It isn’t the first time Drake’s played with this sort of acoustic intimacy. So Far Gone, Drake’s last album-sized effort, was produced, recorded, “released, mixed, and mastered” in a hotel room at the Beverley Wilkshire. The venue feels like a pointed choice—intimate, private, and welcoming, though only on the surface. The hotel room is a location for honeymoons, for illicit trysts, for anonymous hookups. There’s an illusion of privacy, a veneer that’s easily penetrated; the curtains are too sheer, the hallways too long, the walls too thin. My Beautiful Dark Twisted Fantasy, by contrast, was recorded in a multi-studio compound in the Hawaiian islands.
There’s another young artist whom neither Hsu nor Cleland discuss, which is surprising, given her fiercely soulful breakup album has been one of the biggest albums of the past several years. Adele’s 21 is a brilliant depiction of heartache, and it soars and crashes, spanning pain, anger, jealousy, and tenderness. There’s a range to Adele’s thematic approach that mirrors her stunning vocal athleticism; Take Care doesn’t attempt either, and, while Drake can certainly construct capable hooks, we should probably be grateful that it doesn’t. Adele’s voice carries gallons of emotion up and down a roller coaster melody in “Rolling in the Deep”; Drake’s frank lilting works best when he’s murmuring dark half-threats into our ears. Take Care is an album that paradoxically almost sounds better through tinny earbuds than through a booming speaker system.
While Hsu’s review misses the thematic thrust of the album, it is right on point musically. Drake’s signature singing of his own hooks is a powerful departure from the norm, and profoundly warps the experience of listening to Take Care. It often feels emotionally too close; it’s not Jay Z yelling “I’m fucking depressed” over Swizz Beatz’ blaring horns and whistles, and it’s not Kanye wailing to us about heartache across the frigid expanse of an auto tune filter. Drake is right up in our ears, serenading us darkly, and his music is uniquely raw as a result.
R&B wunderkind Frank Ocean crystalized the contrast on his breakout mixtape hit “Novacaine”—“did didn’t I can’t feel nothing / even when I’m fucking viagra poppin / every single record auto tuning / zero emotion, muted emotion, pitch / corrected, computed emotion.” Ocean’s point isn’t that the much-maligned auto tune effect cannot be paired with real emotion—Kanye’s 808s is a powerful and chilling and almost entirely auto-tuned breakup album, after all. Rather, that the filter puts some distance between the artist and the listener, a distance that allows Kanye to wail the sad melodies he would normally outsource to a gospel choir or sped-up soul sample. More importantly, it allows us some safety as listeners. Kanye can be brutal, hyperbolic sound and fury on 808s without making his album unlistenable. Drake’s sound is infinitely closer; when he softly sings the veiled line “and I’ll start hating only if you make me” to his ex on “Marvin’s Room,” it sends chills down my spine that hold their own against any I’ve experienced while listening to “Heartless” or the huge, teary, soulful anger of Adele’s “Someone Like You.”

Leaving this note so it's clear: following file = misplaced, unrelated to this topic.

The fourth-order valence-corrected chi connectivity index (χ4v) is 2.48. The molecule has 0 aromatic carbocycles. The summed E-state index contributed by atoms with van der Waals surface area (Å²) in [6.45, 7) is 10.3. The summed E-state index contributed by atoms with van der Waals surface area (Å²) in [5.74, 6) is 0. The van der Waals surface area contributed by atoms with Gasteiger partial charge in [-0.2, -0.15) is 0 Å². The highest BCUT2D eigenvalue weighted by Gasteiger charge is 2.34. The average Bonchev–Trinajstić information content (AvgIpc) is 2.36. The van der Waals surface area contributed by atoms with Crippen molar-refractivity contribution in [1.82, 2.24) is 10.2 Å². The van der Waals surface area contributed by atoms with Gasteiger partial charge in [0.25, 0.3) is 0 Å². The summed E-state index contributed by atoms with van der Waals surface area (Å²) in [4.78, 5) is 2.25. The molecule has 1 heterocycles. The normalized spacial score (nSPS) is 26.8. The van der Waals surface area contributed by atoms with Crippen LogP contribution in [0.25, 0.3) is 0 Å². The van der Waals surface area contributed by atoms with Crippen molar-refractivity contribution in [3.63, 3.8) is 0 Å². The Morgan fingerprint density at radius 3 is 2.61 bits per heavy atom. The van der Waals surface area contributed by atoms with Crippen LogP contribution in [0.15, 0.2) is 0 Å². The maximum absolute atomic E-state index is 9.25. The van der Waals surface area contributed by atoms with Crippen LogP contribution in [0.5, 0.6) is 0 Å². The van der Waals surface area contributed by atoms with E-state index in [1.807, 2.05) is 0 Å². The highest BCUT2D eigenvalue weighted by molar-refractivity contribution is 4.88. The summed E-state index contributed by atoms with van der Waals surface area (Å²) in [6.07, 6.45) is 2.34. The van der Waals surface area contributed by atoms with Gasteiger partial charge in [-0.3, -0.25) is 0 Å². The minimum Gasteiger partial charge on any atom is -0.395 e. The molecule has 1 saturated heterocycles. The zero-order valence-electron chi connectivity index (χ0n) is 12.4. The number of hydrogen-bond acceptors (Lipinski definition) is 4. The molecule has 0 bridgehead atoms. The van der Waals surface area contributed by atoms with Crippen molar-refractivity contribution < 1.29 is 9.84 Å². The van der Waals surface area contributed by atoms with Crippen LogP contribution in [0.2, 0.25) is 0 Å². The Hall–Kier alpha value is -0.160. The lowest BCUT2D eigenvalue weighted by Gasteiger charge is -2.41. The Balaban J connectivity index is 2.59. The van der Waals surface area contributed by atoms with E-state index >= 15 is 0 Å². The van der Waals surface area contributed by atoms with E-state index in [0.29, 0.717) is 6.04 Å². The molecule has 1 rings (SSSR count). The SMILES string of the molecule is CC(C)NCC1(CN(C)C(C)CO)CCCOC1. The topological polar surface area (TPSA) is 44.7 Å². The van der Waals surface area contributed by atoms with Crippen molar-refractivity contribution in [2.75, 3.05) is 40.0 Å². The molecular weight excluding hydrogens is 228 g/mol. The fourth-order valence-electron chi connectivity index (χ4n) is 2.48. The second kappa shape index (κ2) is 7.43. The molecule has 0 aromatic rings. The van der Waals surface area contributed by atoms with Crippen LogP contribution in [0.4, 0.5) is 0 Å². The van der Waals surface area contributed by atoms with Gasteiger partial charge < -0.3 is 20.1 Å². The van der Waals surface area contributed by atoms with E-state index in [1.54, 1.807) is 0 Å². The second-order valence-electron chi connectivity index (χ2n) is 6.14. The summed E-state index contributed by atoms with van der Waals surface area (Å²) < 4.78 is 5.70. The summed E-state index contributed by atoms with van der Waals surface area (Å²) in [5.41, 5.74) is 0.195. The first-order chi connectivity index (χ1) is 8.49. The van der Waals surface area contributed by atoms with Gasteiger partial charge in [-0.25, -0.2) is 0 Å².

Novacaine’s video is a sweaty, bleary-eyed journey through unfocused bong hits and cycles of anonymous sex at the insistence of an unnamed “model broad with the Hollywood smile.” Ocean’s whole song is about numbness, but the whirling confusion of the lifeless connections it depicts is so painfully unsustainable that the song builds and builds and then ends abruptly, with a hand reaching into camera and slapping Ocean across the face.
Hsu draws a wonderful contrast between Drake’s emotional immediacy and his current tour opener, Houston-style Harlem rapper A$AP Rocky, who embodies a youthful strutting style that A$AP’s crew would call “swag” and satirical hip hop blogger and established Drake hater BigGhostFace would call, affectionately, “ignorance.” But the contrast extends to their sounds—“Purple Swag” sounds like Ocean’s “Novacane” feels. Rocky, with his emphasis on slow-warped Houston flow and ethereal drugged out-beats from producers like Clams Casino, constructs songs that spin dizzyingly and practically pour Benadryl through the speakers.
Rocky slows his voice down to a Darth Vader drawl for his hooks, to the point where it is barely recognizable as human. It’s the perfect counterbalance to Take Care. Rocky’s music hands you a bottle of lean, pulls a blunt from the sleeve of its Rick Owens jacket, gets you faded, invincible, and young. Drake’s cuts the haze; even his more drug-addled lyrics are paired with acoustically clean tracks, a contrast made only more noticeable by Rocky’s heavy-handed use of sonic-warping effects. They are two sides of the same coin. Take Care is a harsh antidote to A$AP and Novacane’s hazy drugs—it’s the slippery connections and the untenable relationships made real. Take Care explains the joke, reveals the magic trick, flips the lights on at the end of the party after everyone has gone home and takes a good look at the floor.
Hsu wonders openly why Drake is sad, a question he doesn’t fully resolve before the end of the review. But Hsu teaches at a college; does he really not see Drake’s themes echoing like one of Shebib’s reverbs on the faces of his students? Take Care is millennial hookup culture, in all its beautiful, dark, twisted complexity, relationships chopped and screwed with an H-town lean, sung in a half-whisper right into our ears.